$494 billion tax increase to hit in 2013
It will be up to Washington to save the country from what the Washington Post has dubbed “Taxmageddon” — the looming tax increase set to hit Americans on Jan. 1.
Curtis Dubay, a senior analyst in Tax Policy at the Heritage Foundation, has chronicled the taxes set to hit if Congress and the administration do not make adjustments.
According to Dubay, Americans will see a $494 billion tax increase at the beginning of 2013.
“[The tax increase] is hitting because of expiring tax policies and the beginning of five taxes in Obamacare,” Dubay told The Daily Caller.
Dubay’s study of the looming $494 billion tax increase highlights the policies set to expire. These include the Bush tax cuts, the payroll tax cut, the Alternative Minimum Tax (AMT) patch, the tax cuts in the 2009 stimulus, tax extenders, the estate tax adjustment, and 100 percent business investment expensing.
Additionally, Durbay points out, that five of the eighteen tax increases in Obamacare will begin next year.
“Seventy percent of the tax hike falls directly on middle and low income families,” Dubay said. “That might surprise some people because you’ve heard for the last 12 years that the Bush tax cuts were just tax cuts for the rich, which is simply not true.”
“Sixty percent of the tax cuts in the Bush tax cuts are direct cuts for middle and low income families,” he explained. “The payroll tax cut is a middle and low income family tax cut, and the AMT patch, the whole purpose of it is to prevent a tax hike on middle and low income families. So when you add it all up 70 percent of that [nearly] $500 billion figure is a direct tax increase on middle and low income families.”
Dubay added that the increases are just a part of the cost set to result if Congress and the administration do not deal with the coming changes.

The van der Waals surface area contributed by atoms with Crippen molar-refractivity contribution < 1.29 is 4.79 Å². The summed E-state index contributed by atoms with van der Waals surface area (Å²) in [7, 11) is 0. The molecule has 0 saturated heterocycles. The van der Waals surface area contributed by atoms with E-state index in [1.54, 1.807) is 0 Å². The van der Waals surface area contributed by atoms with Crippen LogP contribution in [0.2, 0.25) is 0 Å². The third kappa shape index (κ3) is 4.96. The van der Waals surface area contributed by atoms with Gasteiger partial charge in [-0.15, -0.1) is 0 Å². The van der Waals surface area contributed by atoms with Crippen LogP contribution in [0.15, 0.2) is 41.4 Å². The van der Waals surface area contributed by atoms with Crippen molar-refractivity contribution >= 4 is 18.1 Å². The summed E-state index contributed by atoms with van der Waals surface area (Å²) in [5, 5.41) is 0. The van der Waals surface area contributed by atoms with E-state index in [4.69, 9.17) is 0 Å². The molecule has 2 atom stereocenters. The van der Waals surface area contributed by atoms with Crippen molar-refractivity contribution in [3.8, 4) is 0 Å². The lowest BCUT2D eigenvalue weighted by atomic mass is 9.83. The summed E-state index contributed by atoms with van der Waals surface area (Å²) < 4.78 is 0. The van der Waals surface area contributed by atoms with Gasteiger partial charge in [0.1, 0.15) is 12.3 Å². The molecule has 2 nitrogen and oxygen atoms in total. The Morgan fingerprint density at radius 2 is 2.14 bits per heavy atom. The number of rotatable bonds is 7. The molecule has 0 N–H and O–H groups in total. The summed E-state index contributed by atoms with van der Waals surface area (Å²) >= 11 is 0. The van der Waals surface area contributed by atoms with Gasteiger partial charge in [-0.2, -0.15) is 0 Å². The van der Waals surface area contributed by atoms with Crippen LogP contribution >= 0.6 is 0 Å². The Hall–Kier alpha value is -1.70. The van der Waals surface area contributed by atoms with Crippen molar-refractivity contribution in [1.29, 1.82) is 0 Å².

“That is just the direct part,” he explained. “The rest of the taxes fall on job creators, businesses that pay their taxes under the individual tax code, investors, entrepreneurs, other businesses. So the indirect effect hit Americans at all income levels, including middle and low income because the economy will slow, job creation will slow, and wages will not grow as fast.”
Federal Reserve Chairman Ben Bernanke warned the House Financial Services Committee of the potential tax onslaught in February.
“Under current law, on Jan. 1, 2013, there’s going to be a massive fiscal cliff of large spending cuts and tax increases,” he said of the expiration of the Bush tax, the expiration of a payroll tax cut and $1.2 trillion in spending cuts, according to The Hill. “I hope that Congress will look at that and figure out ways to achieve the same long-run fiscal improvement without having it all happen at one date.”
According to Dubay, Congress and the administration are likely to to delay dealing with the issue until after the election, which will cause uncertainty in the marketplace in the interim.
“The uncertainty caused by Taxmageddon is slowing the economy today. Businesses, families, investors have no idea what their tax rate is going to be in nine months. That is causing them to hold back on making decisions today,” he said, adding that businesses do not know whether to hire, investors do not know whether to invest and families cannot plan their short-term financial future because nobody knows what their taxes are going to be.
The Washington Post has reported that Mark Zandi, the chief economist for Moody’s Analytics, is predicting that “Taxmageddon,” in cahoots with debt deal spending cuts, will reduce economic growth by three percentage points.
Zandi was more sanguine, however, about the final outcome.
“My forecast is that tax rates are not going to rise for everyone on January 1, 2013,” he said.